I also encourage assistants not to rely on eye focus marks when possible. They'll have to look through the lens to get marks for long lens shots, but the rest of the time they really should use a tape measure or other measuring device so they can learn to estimate distances accurately. This helps them considerably on dolly and crane shots when everything is moving. One of my mentors told me that a good camera assistant should be able to estimate, within one foot, the distance from the camera to everything on the set.
If you're a DP or an operator and you like your assistant, try to cover for them on the rare occasion that they miss a shot. In the old film days we'd often make the assistant check the gate and then report there was a hair in it, which is a blameless reason to redo a shot.
If you don't like your assistant then be sure to yell loudly at the end of every take, "You missed focus AGAIN!" They'll be gone soon enough but make sure your assistant really can't do the job, as opposed to missing focus on shots that are unrehearsed and really difficult.
Occasionally an assistant will run into an operator who will insist on giving the assistant marks through the lens themselves, and won't let the assistant look through the camera. This is less of an issue these days as it's common for camera assistants to have their own critical focus monitor, but in the film days it could be a real problem if your operator was mostly blind or not very careful at giving marks. One assistant I knew had an ingenious solution: he'd reach in front of the operator, grab the base of the pan handle, then lean toward the eyepiece while bending his arm outward forcefully. His elbow would smack into the operator's chest and push them away from the eyepiece, and he'd slide in and get his marks. (He always made sure to say "Excuse me!" when he did that.)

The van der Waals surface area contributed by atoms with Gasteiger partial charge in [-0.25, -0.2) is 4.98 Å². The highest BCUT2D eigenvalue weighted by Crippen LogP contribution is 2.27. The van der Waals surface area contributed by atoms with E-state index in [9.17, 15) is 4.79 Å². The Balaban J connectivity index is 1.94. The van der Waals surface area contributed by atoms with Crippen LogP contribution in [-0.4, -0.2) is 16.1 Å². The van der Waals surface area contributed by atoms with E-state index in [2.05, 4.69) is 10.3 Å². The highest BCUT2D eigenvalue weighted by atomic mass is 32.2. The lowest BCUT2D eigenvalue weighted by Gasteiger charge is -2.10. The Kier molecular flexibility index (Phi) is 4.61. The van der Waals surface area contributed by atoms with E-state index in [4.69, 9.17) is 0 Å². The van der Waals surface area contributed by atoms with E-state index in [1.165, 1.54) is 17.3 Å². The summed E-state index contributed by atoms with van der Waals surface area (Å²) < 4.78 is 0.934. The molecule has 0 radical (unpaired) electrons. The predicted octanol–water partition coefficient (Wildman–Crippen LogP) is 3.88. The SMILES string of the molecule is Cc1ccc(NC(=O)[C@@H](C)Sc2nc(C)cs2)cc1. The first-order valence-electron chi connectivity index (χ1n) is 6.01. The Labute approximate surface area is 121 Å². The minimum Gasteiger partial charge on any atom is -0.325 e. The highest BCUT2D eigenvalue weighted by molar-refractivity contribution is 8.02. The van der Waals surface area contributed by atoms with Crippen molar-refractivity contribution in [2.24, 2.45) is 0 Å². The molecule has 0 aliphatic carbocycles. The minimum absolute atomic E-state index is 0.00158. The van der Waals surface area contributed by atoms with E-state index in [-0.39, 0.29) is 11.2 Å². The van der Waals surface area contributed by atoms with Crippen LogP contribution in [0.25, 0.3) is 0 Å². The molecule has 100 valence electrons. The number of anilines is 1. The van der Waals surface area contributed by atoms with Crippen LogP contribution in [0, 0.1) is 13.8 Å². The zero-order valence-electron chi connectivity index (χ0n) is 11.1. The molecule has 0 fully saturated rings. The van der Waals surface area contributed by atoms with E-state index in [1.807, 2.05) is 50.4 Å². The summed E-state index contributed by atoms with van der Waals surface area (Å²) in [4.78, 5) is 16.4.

Like everything else in this business things generally work better when professionals collaborate. The DP/operator-assistant relationship is one of the closest on set. Don't take it for granted. Do, together, what it takes to get the shot.
Art Adams | Director of Photography | 01/28/2013 | www.artadamsdp.com